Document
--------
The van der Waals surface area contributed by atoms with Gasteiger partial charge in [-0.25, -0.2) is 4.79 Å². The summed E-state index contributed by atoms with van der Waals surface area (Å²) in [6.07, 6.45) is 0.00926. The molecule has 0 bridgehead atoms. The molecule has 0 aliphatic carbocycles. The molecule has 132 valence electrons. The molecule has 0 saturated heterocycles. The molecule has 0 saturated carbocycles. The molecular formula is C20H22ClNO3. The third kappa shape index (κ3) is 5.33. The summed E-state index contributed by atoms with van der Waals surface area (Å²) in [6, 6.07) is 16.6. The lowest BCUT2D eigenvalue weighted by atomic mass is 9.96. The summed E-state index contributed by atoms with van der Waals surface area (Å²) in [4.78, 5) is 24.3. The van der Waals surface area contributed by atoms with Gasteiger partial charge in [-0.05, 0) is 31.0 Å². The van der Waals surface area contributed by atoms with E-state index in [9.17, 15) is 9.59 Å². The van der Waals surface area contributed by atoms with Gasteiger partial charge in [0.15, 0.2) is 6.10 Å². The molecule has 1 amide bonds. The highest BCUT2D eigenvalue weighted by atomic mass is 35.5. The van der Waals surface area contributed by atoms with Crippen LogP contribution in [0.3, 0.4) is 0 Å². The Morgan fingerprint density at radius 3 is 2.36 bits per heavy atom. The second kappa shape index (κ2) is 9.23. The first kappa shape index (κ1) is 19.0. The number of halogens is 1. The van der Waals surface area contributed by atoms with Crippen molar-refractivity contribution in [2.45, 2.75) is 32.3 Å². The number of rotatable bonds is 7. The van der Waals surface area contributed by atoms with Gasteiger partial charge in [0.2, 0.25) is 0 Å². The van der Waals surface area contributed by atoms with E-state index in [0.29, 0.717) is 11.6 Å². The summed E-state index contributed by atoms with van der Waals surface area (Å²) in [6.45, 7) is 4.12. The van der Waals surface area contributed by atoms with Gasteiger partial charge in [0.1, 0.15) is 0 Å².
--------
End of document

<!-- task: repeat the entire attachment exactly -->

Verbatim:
The van der Waals surface area contributed by atoms with Gasteiger partial charge in [-0.25, -0.2) is 4.79 Å². The summed E-state index contributed by atoms with van der Waals surface area (Å²) in [6.07, 6.45) is 0.00926. The molecule has 0 bridgehead atoms. The molecule has 0 aliphatic carbocycles. The molecule has 132 valence electrons. The molecule has 0 saturated heterocycles. The molecule has 0 saturated carbocycles. The molecular formula is C20H22ClNO3. The third kappa shape index (κ3) is 5.33. The summed E-state index contributed by atoms with van der Waals surface area (Å²) in [6, 6.07) is 16.6. The lowest BCUT2D eigenvalue weighted by atomic mass is 9.96. The summed E-state index contributed by atoms with van der Waals surface area (Å²) in [4.78, 5) is 24.3. The van der Waals surface area contributed by atoms with Gasteiger partial charge in [-0.05, 0) is 31.0 Å². The van der Waals surface area contributed by atoms with E-state index in [9.17, 15) is 9.59 Å². The van der Waals surface area contributed by atoms with Gasteiger partial charge in [0.15, 0.2) is 6.10 Å². The molecule has 1 amide bonds. The highest BCUT2D eigenvalue weighted by atomic mass is 35.5. The van der Waals surface area contributed by atoms with Crippen LogP contribution in [0.3, 0.4) is 0 Å². The Morgan fingerprint density at radius 3 is 2.36 bits per heavy atom. The second kappa shape index (κ2) is 9.23. The first kappa shape index (κ1) is 19.0. The number of halogens is 1. The van der Waals surface area contributed by atoms with Crippen molar-refractivity contribution in [2.45, 2.75) is 32.3 Å². The number of rotatable bonds is 7. The van der Waals surface area contributed by atoms with Gasteiger partial charge in [0.2, 0.25) is 0 Å². The van der Waals surface area contributed by atoms with E-state index in [0.29, 0.717) is 11.6 Å². The summed E-state index contributed by atoms with van der Waals surface area (Å²) in [6.45, 7) is 4.12. The van der Waals surface area contributed by atoms with Gasteiger partial charge in [0.1, 0.15) is 0 Å².